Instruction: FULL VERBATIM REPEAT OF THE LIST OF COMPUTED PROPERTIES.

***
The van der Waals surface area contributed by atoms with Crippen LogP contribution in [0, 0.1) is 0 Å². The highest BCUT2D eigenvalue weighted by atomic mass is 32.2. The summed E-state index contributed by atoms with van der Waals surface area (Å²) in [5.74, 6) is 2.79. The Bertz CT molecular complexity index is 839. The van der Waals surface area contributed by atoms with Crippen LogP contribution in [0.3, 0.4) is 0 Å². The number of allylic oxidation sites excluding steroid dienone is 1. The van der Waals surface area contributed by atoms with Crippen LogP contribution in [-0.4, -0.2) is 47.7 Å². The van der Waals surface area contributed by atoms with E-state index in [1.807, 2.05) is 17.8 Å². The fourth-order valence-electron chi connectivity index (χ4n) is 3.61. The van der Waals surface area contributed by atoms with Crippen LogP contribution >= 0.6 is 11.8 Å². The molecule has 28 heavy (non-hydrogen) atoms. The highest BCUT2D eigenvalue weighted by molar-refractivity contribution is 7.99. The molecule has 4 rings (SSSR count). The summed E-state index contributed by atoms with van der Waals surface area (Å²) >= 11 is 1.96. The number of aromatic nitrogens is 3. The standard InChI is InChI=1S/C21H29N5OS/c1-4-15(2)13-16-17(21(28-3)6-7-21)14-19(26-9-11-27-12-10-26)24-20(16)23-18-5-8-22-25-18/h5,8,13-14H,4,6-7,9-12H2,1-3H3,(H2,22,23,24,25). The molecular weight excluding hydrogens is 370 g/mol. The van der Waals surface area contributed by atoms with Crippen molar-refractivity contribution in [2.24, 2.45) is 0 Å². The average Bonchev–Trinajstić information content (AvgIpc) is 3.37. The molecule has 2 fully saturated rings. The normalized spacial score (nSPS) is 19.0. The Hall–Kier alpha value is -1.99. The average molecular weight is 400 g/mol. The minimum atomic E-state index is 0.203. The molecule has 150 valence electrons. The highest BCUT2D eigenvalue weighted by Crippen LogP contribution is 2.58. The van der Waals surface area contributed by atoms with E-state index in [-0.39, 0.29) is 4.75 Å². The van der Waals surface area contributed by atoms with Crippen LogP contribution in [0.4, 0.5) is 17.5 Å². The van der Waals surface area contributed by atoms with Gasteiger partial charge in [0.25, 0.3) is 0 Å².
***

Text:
The van der Waals surface area contributed by atoms with Crippen LogP contribution in [0, 0.1) is 0 Å². The highest BCUT2D eigenvalue weighted by atomic mass is 32.2. The summed E-state index contributed by atoms with van der Waals surface area (Å²) in [5.74, 6) is 2.79. The Bertz CT molecular complexity index is 839. The van der Waals surface area contributed by atoms with Crippen LogP contribution in [0.3, 0.4) is 0 Å². The number of allylic oxidation sites excluding steroid dienone is 1. The van der Waals surface area contributed by atoms with Crippen LogP contribution in [-0.4, -0.2) is 47.7 Å². The van der Waals surface area contributed by atoms with E-state index in [1.807, 2.05) is 17.8 Å². The fourth-order valence-electron chi connectivity index (χ4n) is 3.61. The van der Waals surface area contributed by atoms with Crippen LogP contribution >= 0.6 is 11.8 Å². The molecule has 28 heavy (non-hydrogen) atoms. The highest BCUT2D eigenvalue weighted by molar-refractivity contribution is 7.99. The molecule has 4 rings (SSSR count). The summed E-state index contributed by atoms with van der Waals surface area (Å²) >= 11 is 1.96. The number of aromatic nitrogens is 3. The standard InChI is InChI=1S/C21H29N5OS/c1-4-15(2)13-16-17(21(28-3)6-7-21)14-19(26-9-11-27-12-10-26)24-20(16)23-18-5-8-22-25-18/h5,8,13-14H,4,6-7,9-12H2,1-3H3,(H2,22,23,24,25). The molecular weight excluding hydrogens is 370 g/mol. The van der Waals surface area contributed by atoms with Crippen molar-refractivity contribution in [2.24, 2.45) is 0 Å². The average Bonchev–Trinajstić information content (AvgIpc) is 3.37. The molecule has 2 fully saturated rings. The normalized spacial score (nSPS) is 19.0. The Hall–Kier alpha value is -1.99. The average molecular weight is 400 g/mol. The minimum atomic E-state index is 0.203. The molecule has 150 valence electrons. The highest BCUT2D eigenvalue weighted by Crippen LogP contribution is 2.58. The van der Waals surface area contributed by atoms with E-state index in [-0.39, 0.29) is 4.75 Å². The van der Waals surface area contributed by atoms with Crippen LogP contribution in [0.4, 0.5) is 17.5 Å². The van der Waals surface area contributed by atoms with Gasteiger partial charge in [0.25, 0.3) is 0 Å².